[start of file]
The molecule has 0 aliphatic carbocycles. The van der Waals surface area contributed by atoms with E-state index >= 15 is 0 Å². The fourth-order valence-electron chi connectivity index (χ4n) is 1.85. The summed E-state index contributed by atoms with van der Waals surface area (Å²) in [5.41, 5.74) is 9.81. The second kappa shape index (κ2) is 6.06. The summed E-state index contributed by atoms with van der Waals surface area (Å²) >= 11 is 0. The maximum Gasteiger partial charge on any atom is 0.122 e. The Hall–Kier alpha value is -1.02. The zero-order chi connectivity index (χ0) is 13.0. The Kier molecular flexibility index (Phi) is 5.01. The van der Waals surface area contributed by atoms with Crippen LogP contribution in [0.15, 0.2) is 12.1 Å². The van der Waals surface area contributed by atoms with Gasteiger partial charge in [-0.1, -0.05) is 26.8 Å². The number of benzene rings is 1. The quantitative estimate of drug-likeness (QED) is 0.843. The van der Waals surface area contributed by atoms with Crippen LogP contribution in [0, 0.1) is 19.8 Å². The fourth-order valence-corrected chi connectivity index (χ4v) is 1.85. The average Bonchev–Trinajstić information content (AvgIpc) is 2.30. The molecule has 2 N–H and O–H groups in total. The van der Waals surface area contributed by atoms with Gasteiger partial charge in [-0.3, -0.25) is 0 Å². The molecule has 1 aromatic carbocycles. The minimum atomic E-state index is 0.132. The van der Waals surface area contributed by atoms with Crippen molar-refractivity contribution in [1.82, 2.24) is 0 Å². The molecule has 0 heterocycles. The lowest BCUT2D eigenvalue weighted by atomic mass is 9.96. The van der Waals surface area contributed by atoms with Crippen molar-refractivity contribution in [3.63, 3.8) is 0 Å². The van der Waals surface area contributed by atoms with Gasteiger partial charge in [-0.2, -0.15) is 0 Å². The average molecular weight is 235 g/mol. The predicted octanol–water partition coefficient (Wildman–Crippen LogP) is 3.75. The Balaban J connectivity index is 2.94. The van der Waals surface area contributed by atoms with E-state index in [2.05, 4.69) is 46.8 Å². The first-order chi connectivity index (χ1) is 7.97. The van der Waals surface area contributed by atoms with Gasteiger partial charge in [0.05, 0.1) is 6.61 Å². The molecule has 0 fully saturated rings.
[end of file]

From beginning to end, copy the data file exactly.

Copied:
The molecule has 0 aliphatic carbocycles. The van der Waals surface area contributed by atoms with E-state index >= 15 is 0 Å². The fourth-order valence-electron chi connectivity index (χ4n) is 1.85. The summed E-state index contributed by atoms with van der Waals surface area (Å²) in [5.41, 5.74) is 9.81. The second kappa shape index (κ2) is 6.06. The summed E-state index contributed by atoms with van der Waals surface area (Å²) >= 11 is 0. The maximum Gasteiger partial charge on any atom is 0.122 e. The Hall–Kier alpha value is -1.02. The zero-order chi connectivity index (χ0) is 13.0. The Kier molecular flexibility index (Phi) is 5.01. The van der Waals surface area contributed by atoms with Crippen LogP contribution in [0.15, 0.2) is 12.1 Å². The van der Waals surface area contributed by atoms with Gasteiger partial charge in [-0.1, -0.05) is 26.8 Å². The number of benzene rings is 1. The quantitative estimate of drug-likeness (QED) is 0.843. The van der Waals surface area contributed by atoms with Crippen LogP contribution in [0, 0.1) is 19.8 Å². The fourth-order valence-corrected chi connectivity index (χ4v) is 1.85. The average Bonchev–Trinajstić information content (AvgIpc) is 2.30. The molecule has 2 N–H and O–H groups in total. The van der Waals surface area contributed by atoms with Gasteiger partial charge in [-0.3, -0.25) is 0 Å². The molecule has 1 aromatic carbocycles. The minimum atomic E-state index is 0.132. The van der Waals surface area contributed by atoms with Crippen molar-refractivity contribution in [1.82, 2.24) is 0 Å². The molecule has 0 heterocycles. The lowest BCUT2D eigenvalue weighted by atomic mass is 9.96. The van der Waals surface area contributed by atoms with Crippen molar-refractivity contribution in [3.63, 3.8) is 0 Å². The van der Waals surface area contributed by atoms with Gasteiger partial charge in [-0.2, -0.15) is 0 Å². The average molecular weight is 235 g/mol. The predicted octanol–water partition coefficient (Wildman–Crippen LogP) is 3.75. The Balaban J connectivity index is 2.94. The van der Waals surface area contributed by atoms with E-state index in [2.05, 4.69) is 46.8 Å². The first-order chi connectivity index (χ1) is 7.97. The van der Waals surface area contributed by atoms with Gasteiger partial charge in [0.05, 0.1) is 6.61 Å². The molecule has 0 fully saturated rings.